Juice Cleanses Can Cause Cavities, As If We Needed Another Reason Not To Do One
You might want to skip that all kale-and-spinach liquid diet you have planned—it turns out juice cleanses can cause cavities. Dentists have noticed that cavities have been occurring at higher rates, even among people who frequently visit the dentist, ever since the juice cleanse fad started a few years ago. The reason? Juices, even the fresh-pressed, "healthy" kind, are filled with sugar, which slowly decay your teeth.
But the sugar content of the juice is just one part of the problem. According to cosmetic dentist Marc Lowenberg, juices fill in the spaces between teeth and where teeth and gums meet, getting trapped. Additionally, when the sugar from the juice is consumed by the bacteria in your mouth, an acid is created that can wear away at tooth enamel and possibly cause gum disease. Ouch.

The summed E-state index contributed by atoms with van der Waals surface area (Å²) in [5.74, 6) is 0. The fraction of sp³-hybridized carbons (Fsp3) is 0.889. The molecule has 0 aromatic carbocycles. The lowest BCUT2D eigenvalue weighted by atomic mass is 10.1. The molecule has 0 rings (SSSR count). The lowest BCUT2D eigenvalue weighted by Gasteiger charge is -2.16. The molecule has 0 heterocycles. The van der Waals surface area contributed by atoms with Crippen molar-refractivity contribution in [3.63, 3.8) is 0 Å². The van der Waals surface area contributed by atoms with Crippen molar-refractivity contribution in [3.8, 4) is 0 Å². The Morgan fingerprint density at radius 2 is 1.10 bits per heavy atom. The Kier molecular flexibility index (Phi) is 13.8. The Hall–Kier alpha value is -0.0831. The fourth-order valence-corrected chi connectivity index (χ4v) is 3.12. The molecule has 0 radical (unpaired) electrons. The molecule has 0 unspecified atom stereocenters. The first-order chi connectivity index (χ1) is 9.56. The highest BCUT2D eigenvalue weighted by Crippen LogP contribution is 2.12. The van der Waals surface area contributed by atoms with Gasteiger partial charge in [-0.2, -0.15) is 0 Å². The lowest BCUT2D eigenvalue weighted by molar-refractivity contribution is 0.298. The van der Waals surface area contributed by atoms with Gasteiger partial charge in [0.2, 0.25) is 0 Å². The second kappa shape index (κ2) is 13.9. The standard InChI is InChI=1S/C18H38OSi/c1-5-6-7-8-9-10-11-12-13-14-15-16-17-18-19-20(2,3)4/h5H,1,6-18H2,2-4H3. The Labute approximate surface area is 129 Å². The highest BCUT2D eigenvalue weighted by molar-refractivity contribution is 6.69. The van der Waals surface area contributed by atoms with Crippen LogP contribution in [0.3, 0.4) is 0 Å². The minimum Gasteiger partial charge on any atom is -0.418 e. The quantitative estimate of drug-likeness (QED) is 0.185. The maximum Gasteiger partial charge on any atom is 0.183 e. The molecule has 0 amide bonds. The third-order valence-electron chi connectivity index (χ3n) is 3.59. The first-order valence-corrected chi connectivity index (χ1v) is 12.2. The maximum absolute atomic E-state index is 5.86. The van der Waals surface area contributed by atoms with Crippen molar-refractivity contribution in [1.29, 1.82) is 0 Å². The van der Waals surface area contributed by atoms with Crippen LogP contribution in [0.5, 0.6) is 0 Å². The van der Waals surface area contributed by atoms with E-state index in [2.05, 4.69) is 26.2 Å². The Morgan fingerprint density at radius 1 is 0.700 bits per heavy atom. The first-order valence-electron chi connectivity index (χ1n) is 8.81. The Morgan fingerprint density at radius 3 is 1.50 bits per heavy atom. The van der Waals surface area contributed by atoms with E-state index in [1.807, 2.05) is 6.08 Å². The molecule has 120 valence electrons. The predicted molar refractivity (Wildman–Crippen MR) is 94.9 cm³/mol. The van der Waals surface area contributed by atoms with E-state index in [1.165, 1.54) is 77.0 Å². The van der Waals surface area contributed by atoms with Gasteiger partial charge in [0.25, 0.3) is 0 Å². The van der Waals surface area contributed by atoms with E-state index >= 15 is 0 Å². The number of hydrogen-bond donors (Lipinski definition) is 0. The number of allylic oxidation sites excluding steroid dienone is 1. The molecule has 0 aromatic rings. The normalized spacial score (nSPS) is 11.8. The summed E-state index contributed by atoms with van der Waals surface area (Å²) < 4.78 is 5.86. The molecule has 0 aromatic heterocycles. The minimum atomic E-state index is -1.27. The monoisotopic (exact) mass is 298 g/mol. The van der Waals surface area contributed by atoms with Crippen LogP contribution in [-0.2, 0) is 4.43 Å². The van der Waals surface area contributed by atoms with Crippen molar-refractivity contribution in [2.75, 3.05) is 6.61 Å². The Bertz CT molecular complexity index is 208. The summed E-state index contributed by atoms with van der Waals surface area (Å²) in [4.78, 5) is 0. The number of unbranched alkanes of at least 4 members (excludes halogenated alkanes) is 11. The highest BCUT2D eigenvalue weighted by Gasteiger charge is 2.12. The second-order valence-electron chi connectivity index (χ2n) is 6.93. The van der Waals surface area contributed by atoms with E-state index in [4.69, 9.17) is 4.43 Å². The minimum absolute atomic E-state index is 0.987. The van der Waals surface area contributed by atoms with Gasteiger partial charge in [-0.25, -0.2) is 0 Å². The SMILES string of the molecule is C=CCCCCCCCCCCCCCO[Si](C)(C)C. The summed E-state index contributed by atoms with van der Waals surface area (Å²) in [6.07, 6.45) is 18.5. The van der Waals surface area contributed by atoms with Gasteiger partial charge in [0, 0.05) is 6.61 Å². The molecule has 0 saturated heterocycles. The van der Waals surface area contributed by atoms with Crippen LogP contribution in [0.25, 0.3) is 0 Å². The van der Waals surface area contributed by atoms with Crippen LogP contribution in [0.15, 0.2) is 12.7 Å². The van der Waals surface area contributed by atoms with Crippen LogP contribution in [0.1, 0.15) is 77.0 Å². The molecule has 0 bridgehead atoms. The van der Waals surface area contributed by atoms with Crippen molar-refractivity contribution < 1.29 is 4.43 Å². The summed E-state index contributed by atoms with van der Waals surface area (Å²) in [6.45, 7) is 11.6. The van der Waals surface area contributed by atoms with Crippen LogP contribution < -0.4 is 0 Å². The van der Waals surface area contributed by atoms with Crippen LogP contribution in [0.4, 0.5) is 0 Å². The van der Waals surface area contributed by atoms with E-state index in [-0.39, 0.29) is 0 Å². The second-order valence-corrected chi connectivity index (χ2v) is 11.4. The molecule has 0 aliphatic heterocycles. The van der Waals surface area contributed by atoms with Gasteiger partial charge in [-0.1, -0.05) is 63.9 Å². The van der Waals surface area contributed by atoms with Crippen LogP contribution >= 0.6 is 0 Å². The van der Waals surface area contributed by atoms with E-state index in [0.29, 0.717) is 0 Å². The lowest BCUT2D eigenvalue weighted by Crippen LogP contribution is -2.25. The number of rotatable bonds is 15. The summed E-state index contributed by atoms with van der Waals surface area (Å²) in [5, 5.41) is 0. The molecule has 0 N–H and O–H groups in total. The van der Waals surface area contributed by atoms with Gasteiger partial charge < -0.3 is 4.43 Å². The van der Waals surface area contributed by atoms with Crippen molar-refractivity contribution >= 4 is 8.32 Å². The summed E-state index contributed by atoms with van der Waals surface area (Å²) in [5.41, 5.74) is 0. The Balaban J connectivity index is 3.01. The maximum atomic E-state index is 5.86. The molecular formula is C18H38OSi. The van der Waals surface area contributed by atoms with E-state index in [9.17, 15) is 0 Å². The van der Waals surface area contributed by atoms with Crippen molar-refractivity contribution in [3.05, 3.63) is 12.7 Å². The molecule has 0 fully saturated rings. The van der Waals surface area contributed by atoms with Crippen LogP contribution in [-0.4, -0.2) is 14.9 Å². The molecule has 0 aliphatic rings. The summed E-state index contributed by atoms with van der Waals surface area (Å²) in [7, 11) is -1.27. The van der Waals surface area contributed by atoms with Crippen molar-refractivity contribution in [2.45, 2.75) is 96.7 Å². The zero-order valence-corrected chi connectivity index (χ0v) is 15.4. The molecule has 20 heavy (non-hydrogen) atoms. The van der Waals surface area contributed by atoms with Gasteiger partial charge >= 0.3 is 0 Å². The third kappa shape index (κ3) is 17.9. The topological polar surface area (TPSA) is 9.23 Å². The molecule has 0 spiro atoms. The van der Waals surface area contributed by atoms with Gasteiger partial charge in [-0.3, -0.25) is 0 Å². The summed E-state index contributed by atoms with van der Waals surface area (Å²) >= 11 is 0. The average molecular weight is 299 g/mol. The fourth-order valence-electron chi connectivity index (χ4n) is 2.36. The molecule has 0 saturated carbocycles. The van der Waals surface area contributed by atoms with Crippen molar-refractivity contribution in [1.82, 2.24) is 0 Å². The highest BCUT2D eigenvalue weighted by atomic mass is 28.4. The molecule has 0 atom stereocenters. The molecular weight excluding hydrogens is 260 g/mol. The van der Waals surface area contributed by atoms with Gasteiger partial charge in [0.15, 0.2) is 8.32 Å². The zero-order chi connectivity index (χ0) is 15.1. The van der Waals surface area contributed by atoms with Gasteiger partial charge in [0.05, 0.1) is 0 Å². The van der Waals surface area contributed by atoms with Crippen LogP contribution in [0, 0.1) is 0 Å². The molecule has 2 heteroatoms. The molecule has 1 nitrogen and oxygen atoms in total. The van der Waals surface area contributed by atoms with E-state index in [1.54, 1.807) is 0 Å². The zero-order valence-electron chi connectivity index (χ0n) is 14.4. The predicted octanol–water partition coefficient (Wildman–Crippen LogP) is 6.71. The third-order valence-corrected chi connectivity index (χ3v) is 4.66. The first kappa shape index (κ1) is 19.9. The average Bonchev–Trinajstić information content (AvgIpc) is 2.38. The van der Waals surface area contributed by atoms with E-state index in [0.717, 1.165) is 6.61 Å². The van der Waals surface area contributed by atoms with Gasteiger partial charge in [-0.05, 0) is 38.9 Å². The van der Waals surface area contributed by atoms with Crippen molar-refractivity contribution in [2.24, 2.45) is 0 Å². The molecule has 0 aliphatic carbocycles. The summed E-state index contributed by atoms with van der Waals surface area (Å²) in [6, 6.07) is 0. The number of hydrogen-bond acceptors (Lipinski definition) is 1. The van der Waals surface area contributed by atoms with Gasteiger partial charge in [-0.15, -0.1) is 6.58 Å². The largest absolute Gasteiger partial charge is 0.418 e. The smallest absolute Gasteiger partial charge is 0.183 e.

But fortunately, there are several ways to prevent cavities. The easiest way is just not to do a juice cleanse. Focus on eating whole fruits and vegetables to get your vitamins and nutrients—the sugars won't be able to settle in between teeth like they do when you drink juice. Otherwise, if you're still considering getting your calories from a liquid, be sure to drink the juice fairly fast, rinse with water when you're done, and brush your teeth about 45 minutes after.